FIVE WORDS WITH NEW MEANINGS
The Latin word decem meant tenth. To decimate meant to kill one-tenth of a military unit if there was a mutiny or disobedience of some sort. The word decimal has its origins here. Even the month of Dec-ember was originally the 10th month in the Roman calendar.
Now it means widespread destruction and is not limited to being only a tenth.
Actually means “occurring by chance.” The Latin word for “chance” is fors.
But in the last 100 years it has changed to a common meaning of being “lucky” or “fortunate.”
Still used to describe the puffy things that float in the sky. But now has a new meaning of that ubiquitous place where your computer data is stored off-site somewhere.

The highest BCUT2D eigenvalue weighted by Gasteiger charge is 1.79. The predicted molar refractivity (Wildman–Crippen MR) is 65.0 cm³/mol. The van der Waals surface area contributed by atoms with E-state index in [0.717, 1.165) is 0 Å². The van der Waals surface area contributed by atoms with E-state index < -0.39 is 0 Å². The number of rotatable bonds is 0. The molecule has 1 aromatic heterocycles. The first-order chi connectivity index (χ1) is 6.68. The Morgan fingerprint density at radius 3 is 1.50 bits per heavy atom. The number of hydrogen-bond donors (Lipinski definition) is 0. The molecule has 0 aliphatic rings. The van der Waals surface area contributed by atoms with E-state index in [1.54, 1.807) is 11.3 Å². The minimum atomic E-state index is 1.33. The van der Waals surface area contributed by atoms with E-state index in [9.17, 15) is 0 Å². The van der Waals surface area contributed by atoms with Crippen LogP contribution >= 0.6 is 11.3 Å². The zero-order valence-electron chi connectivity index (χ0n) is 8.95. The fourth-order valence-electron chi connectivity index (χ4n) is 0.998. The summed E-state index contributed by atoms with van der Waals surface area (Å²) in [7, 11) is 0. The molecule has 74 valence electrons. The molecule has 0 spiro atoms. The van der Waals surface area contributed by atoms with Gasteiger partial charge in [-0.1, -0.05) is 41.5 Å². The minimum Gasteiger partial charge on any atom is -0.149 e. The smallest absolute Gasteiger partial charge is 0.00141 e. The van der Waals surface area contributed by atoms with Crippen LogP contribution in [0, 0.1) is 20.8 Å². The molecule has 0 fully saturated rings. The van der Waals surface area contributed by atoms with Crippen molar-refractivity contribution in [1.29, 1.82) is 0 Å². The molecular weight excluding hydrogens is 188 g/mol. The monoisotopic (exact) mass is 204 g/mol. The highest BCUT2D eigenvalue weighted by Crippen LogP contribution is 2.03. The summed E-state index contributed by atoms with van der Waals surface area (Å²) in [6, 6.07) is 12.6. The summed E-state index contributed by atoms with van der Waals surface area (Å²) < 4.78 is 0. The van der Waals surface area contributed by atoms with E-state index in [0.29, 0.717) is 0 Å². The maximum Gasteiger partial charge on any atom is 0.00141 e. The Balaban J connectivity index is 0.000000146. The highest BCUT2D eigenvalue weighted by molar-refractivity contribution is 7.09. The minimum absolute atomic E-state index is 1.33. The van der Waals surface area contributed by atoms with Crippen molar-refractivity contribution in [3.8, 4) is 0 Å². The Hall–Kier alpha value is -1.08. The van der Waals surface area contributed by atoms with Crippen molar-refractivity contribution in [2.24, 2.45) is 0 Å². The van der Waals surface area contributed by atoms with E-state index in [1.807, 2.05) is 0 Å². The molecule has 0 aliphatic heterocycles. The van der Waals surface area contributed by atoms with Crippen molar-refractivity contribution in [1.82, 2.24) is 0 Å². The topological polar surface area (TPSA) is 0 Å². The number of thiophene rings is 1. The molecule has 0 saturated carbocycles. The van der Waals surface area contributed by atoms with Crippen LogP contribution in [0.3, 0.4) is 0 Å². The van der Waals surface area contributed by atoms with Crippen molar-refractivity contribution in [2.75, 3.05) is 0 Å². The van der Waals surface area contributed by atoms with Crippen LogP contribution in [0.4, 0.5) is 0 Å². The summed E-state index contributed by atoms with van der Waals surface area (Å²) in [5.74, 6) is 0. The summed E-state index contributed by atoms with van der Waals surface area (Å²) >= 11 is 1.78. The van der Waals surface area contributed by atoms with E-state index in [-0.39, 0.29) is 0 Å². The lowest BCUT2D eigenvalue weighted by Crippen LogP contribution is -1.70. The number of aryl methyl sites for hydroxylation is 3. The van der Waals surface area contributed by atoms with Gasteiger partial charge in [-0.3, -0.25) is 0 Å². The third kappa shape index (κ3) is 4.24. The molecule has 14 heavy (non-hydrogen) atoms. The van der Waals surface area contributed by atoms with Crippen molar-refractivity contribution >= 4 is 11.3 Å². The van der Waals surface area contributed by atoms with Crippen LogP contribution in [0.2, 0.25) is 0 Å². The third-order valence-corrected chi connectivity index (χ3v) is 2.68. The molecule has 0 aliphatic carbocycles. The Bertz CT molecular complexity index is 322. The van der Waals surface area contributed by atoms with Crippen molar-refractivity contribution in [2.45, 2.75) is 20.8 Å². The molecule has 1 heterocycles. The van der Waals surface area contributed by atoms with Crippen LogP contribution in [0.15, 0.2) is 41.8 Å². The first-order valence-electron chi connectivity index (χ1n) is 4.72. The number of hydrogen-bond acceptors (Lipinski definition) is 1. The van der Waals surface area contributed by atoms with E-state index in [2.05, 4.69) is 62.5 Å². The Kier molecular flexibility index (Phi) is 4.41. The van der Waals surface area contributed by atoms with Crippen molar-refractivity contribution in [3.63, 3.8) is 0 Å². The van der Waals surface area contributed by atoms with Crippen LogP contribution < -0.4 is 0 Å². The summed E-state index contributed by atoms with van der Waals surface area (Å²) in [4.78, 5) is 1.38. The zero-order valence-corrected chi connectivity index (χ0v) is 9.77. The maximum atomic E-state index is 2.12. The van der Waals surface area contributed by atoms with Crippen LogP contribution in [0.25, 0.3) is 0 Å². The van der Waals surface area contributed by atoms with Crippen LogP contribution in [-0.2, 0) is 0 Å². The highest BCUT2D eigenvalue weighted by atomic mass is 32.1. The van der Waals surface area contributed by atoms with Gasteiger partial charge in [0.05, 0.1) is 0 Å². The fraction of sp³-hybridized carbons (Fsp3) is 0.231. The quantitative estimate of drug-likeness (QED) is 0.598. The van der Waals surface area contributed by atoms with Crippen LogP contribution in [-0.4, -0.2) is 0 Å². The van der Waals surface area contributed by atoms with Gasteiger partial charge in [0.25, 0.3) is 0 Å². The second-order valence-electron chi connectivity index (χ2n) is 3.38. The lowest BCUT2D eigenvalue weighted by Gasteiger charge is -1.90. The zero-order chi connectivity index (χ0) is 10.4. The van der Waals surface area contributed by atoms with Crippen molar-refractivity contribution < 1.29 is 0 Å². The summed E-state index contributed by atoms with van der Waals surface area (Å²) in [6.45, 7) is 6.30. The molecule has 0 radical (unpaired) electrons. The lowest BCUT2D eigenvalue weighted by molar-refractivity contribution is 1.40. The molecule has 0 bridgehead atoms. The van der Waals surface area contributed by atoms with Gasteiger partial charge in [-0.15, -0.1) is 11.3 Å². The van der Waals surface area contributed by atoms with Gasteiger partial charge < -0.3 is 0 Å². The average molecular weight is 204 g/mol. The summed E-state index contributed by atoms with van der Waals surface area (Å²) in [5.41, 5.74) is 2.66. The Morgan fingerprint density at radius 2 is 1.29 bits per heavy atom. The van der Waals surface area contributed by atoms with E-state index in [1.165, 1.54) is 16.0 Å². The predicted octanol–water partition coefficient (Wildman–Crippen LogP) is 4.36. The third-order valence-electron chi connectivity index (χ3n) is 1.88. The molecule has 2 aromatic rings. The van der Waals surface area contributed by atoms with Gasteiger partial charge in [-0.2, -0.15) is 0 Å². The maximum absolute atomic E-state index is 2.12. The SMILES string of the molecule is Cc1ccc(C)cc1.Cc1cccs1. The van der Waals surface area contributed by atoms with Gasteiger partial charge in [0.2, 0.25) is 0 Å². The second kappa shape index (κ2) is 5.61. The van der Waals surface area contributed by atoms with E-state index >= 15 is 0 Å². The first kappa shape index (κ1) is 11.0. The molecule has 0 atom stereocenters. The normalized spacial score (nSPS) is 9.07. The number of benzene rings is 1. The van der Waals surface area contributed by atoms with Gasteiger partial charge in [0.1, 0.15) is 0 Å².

A nautical term to measure the depth of water. A fathom is equal to six feet (1.83 meters). Came from the old English word fæthm, which meant “outstretched arms.” If you stretch your arms out and measure from fingertip to fingertip, it might be close to six feet, depending on who is being measured.
But somehow it came to mean “understanding” or “comprehension.” Maybe it came from the act of “getting to the bottom” of some issue?
In classical Greek, myriad was literally the word for 10,000. Now it has come to mean “a lot.” Some day I will have written a myriad of blog posts. But for now, it’s just a lot of them.